Another limitation to collaboration and integration identified by respondents related to a perceived lack of levers and incentives to change and shape behaviour. This brings to light the difficulties faced by MLs in leading and coordinating activities with a view to achieving their strategic objectives, in the absence of any real authority or power. As one respondent noted:
MLs are small players in the primary healthcare arena and have little in the way of reform levers (eg, financing, standards of practice etc).
To evaluate what other implementation challenges MLs encountered, the study asked respondents to identify what other key barriers MLs faced in regard to achieving their strategic objectives. Figure 4 outlines some of the main barriers, with lengthy reporting requirements identified as the main barrier to achieving objectives, followed by insufficient funding.
While respondents identified a number of barriers around the realisation of strategic objectives—when asked if their activities had led to improved service coordination and greater responsiveness to the needs of the local community, 92% of respondents thought they had. Respondents provided a range of examples pertaining to the MLs role in coordination and integration of services. A number of respondents mentioned work related to developing clinical pathways, which involved linkages between acute and primary care. Some respondents mentioned their role as being ‘part of the wider social determinates of health’, and involved working with local government agencies assisting with housing and educational needs. In relation to their role, respondents used phrases such as: undertaking shared planning; raising awareness; identifying different ways of working; improving access to services especially for disadvantaged groups; and improved service planning and coordination. However, while respondents noted positive advancements around their strategic objectives, it was noted it was relatively early days in terms of provision of evidence around success.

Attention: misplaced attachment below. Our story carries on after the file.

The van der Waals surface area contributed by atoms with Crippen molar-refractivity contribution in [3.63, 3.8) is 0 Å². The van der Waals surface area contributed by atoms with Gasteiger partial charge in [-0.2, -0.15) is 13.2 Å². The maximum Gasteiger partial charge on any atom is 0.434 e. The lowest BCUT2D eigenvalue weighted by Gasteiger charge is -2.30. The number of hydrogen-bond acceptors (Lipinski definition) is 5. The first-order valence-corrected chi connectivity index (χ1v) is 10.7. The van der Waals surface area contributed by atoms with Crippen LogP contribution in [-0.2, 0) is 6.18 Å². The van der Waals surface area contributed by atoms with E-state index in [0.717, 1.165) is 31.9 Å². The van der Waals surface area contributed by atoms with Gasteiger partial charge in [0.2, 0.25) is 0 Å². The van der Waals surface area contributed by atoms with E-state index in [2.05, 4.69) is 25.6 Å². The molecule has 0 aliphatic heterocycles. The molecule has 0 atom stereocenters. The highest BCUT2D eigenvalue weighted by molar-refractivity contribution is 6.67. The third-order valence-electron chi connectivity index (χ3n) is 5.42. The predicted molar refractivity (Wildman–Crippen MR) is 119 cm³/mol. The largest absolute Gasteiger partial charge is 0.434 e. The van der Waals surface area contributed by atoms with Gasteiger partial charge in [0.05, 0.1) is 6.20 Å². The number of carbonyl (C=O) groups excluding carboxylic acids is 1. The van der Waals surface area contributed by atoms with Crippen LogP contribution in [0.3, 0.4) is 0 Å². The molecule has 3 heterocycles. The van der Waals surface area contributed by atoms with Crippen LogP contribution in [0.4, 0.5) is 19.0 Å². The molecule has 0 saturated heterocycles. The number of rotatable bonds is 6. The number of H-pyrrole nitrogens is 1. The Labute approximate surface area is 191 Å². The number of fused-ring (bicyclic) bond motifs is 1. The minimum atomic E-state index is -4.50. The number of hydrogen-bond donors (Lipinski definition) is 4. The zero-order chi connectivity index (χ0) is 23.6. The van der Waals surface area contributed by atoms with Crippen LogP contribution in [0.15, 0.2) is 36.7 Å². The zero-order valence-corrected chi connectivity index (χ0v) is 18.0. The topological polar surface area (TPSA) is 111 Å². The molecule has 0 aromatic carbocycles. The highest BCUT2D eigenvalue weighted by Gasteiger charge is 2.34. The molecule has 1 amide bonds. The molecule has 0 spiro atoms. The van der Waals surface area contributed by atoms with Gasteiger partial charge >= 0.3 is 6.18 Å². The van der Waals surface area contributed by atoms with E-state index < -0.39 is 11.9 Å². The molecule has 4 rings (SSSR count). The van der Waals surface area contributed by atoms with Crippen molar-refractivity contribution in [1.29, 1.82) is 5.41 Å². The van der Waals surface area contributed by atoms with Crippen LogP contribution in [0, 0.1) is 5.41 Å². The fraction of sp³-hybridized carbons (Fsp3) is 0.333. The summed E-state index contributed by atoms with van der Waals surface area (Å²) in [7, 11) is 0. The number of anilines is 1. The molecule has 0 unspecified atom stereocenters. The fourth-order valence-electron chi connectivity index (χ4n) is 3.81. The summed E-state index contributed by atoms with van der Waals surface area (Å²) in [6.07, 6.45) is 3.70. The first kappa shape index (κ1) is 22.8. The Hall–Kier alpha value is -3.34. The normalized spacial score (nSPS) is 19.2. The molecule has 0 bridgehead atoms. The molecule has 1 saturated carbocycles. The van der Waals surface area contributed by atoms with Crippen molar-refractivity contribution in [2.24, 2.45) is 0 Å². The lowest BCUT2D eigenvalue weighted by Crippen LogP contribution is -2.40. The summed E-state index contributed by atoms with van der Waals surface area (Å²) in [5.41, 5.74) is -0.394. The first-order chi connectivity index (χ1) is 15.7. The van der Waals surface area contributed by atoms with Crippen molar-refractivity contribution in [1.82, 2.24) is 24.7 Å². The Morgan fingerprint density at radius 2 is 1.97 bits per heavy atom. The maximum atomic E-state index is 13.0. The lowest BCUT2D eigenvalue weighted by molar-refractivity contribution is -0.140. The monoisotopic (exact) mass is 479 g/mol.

As the new PHNs are being established, there is little evidence about the success or otherwise of their predecessor organisations to guide policy formulators and implementers going forward. This paper seeks to address this gap, reporting evidence from one of the first national studies on the implementation experiences of MLs across Australia. It is clear that as with all new organisations, much of the early work and energy around MLs was dedicated to the development of organisational and governance structures. Evidence suggests that it can take around 18 months for major organisational restructures to have meaningful impacts.23 With many of the organisations surveyed only being in their first year of establishment, the snapshot captured through our study is of meso-level organisations at the infancy stage of their evolution. Furthermore, the survey occurred during a period of policy uncertainty, with the incoming Government's continued policy commitment to these meso-organisations being unclear at the time. Notwithstanding these limitations, the survey results do identify some important implementation issues that have very relevant implications for the new Australian PHNs who are tasked with further driving the primary healthcare reform agenda, and for meso-level organisations in other primary care systems.
The survey evidence clearly shows a diversity and difference in the form and function of MLs. The key policy issue is that in establishing future meso-level organisations, more thought needs to be given to striking a better balance between being local and responding to local needs, and retaining some consistency between organisations. On the latter, the lack of a more coordinated and integrated approach was likely to have been at least partly due to insufficient national policy direction, which was noted as being problematic by some ML respondents. Our study also identified the competitive nature of MLs with differences in the make-up of boards and in their role, with some undertaking a predominantly commissioning role while others undertaking a mix of commissioning and provider roles. While competition and variation is not necessarily a bad thing, particularly where variation is an intentional part of design to enable better meeting of local needs, in the case of MLs, the variation was not adequately accompanied by an integration of reform effort at a national level.